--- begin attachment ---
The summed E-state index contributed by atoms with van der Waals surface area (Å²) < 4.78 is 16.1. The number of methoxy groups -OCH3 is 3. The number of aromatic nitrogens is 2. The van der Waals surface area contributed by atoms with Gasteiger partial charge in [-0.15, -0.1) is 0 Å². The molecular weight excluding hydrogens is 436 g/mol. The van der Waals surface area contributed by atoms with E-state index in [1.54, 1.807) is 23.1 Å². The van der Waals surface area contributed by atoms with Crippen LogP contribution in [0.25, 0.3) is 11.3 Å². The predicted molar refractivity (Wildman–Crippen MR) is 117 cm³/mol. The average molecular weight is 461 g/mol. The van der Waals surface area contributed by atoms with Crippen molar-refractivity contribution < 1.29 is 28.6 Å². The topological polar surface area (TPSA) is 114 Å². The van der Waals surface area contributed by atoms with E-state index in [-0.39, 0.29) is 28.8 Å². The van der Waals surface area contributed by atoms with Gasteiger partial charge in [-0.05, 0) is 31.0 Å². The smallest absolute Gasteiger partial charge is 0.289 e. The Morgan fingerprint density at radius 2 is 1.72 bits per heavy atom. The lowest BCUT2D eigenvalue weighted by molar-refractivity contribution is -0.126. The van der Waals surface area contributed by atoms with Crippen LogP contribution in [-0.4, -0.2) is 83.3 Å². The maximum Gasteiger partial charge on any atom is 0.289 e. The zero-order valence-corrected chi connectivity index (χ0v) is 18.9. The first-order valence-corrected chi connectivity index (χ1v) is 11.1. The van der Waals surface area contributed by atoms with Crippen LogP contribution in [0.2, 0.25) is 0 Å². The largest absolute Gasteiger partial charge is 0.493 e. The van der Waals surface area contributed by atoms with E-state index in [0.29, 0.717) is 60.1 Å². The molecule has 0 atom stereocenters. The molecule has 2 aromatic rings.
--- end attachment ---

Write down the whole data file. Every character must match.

The summed E-state index contributed by atoms with van der Waals surface area (Å²) < 4.78 is 16.1. The number of methoxy groups -OCH3 is 3. The number of aromatic nitrogens is 2. The van der Waals surface area contributed by atoms with Gasteiger partial charge in [-0.15, -0.1) is 0 Å². The molecular weight excluding hydrogens is 436 g/mol. The van der Waals surface area contributed by atoms with E-state index in [1.54, 1.807) is 23.1 Å². The van der Waals surface area contributed by atoms with Crippen LogP contribution in [0.25, 0.3) is 11.3 Å². The predicted molar refractivity (Wildman–Crippen MR) is 117 cm³/mol. The average molecular weight is 461 g/mol. The van der Waals surface area contributed by atoms with Crippen molar-refractivity contribution < 1.29 is 28.6 Å². The topological polar surface area (TPSA) is 114 Å². The van der Waals surface area contributed by atoms with E-state index in [-0.39, 0.29) is 28.8 Å². The van der Waals surface area contributed by atoms with Gasteiger partial charge in [-0.05, 0) is 31.0 Å². The smallest absolute Gasteiger partial charge is 0.289 e. The Morgan fingerprint density at radius 2 is 1.72 bits per heavy atom. The lowest BCUT2D eigenvalue weighted by molar-refractivity contribution is -0.126. The van der Waals surface area contributed by atoms with Crippen LogP contribution in [-0.4, -0.2) is 83.3 Å². The maximum Gasteiger partial charge on any atom is 0.289 e. The zero-order valence-corrected chi connectivity index (χ0v) is 18.9. The first-order valence-corrected chi connectivity index (χ1v) is 11.1. The van der Waals surface area contributed by atoms with Crippen LogP contribution in [0.2, 0.25) is 0 Å². The largest absolute Gasteiger partial charge is 0.493 e. The van der Waals surface area contributed by atoms with E-state index in [0.29, 0.717) is 60.1 Å². The molecule has 0 atom stereocenters. The molecule has 2 aromatic rings.